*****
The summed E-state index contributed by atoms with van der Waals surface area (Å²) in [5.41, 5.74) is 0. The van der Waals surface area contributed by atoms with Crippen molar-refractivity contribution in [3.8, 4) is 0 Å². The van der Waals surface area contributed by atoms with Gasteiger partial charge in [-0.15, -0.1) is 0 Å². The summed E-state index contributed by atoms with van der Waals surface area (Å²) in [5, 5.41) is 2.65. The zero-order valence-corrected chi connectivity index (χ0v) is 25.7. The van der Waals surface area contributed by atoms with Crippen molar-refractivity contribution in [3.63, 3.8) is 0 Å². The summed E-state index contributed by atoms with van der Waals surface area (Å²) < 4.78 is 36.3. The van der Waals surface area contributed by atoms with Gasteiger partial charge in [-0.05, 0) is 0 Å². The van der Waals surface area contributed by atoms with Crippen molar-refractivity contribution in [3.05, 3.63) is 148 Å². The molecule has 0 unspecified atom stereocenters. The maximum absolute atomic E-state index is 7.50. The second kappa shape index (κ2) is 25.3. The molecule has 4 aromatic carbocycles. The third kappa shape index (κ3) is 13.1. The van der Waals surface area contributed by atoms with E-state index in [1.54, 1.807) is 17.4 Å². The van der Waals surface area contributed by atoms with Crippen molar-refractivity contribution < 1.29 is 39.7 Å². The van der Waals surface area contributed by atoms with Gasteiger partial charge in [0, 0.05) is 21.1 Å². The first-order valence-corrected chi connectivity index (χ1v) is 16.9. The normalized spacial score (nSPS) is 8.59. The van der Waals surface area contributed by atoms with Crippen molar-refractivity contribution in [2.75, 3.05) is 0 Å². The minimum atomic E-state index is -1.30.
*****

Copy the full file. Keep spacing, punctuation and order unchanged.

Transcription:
The summed E-state index contributed by atoms with van der Waals surface area (Å²) in [5.41, 5.74) is 0. The van der Waals surface area contributed by atoms with Crippen molar-refractivity contribution in [3.8, 4) is 0 Å². The van der Waals surface area contributed by atoms with Gasteiger partial charge in [-0.15, -0.1) is 0 Å². The summed E-state index contributed by atoms with van der Waals surface area (Å²) in [5, 5.41) is 2.65. The zero-order valence-corrected chi connectivity index (χ0v) is 25.7. The van der Waals surface area contributed by atoms with Crippen molar-refractivity contribution in [3.63, 3.8) is 0 Å². The summed E-state index contributed by atoms with van der Waals surface area (Å²) < 4.78 is 36.3. The van der Waals surface area contributed by atoms with Gasteiger partial charge in [-0.05, 0) is 0 Å². The van der Waals surface area contributed by atoms with Crippen molar-refractivity contribution in [3.05, 3.63) is 148 Å². The molecule has 0 unspecified atom stereocenters. The maximum absolute atomic E-state index is 7.50. The second kappa shape index (κ2) is 25.3. The molecule has 4 aromatic carbocycles. The third kappa shape index (κ3) is 13.1. The van der Waals surface area contributed by atoms with E-state index in [1.54, 1.807) is 17.4 Å². The van der Waals surface area contributed by atoms with Crippen molar-refractivity contribution < 1.29 is 39.7 Å². The van der Waals surface area contributed by atoms with Gasteiger partial charge in [0, 0.05) is 21.1 Å². The first-order valence-corrected chi connectivity index (χ1v) is 16.9. The normalized spacial score (nSPS) is 8.59. The van der Waals surface area contributed by atoms with Crippen molar-refractivity contribution in [2.75, 3.05) is 0 Å². The minimum atomic E-state index is -1.30.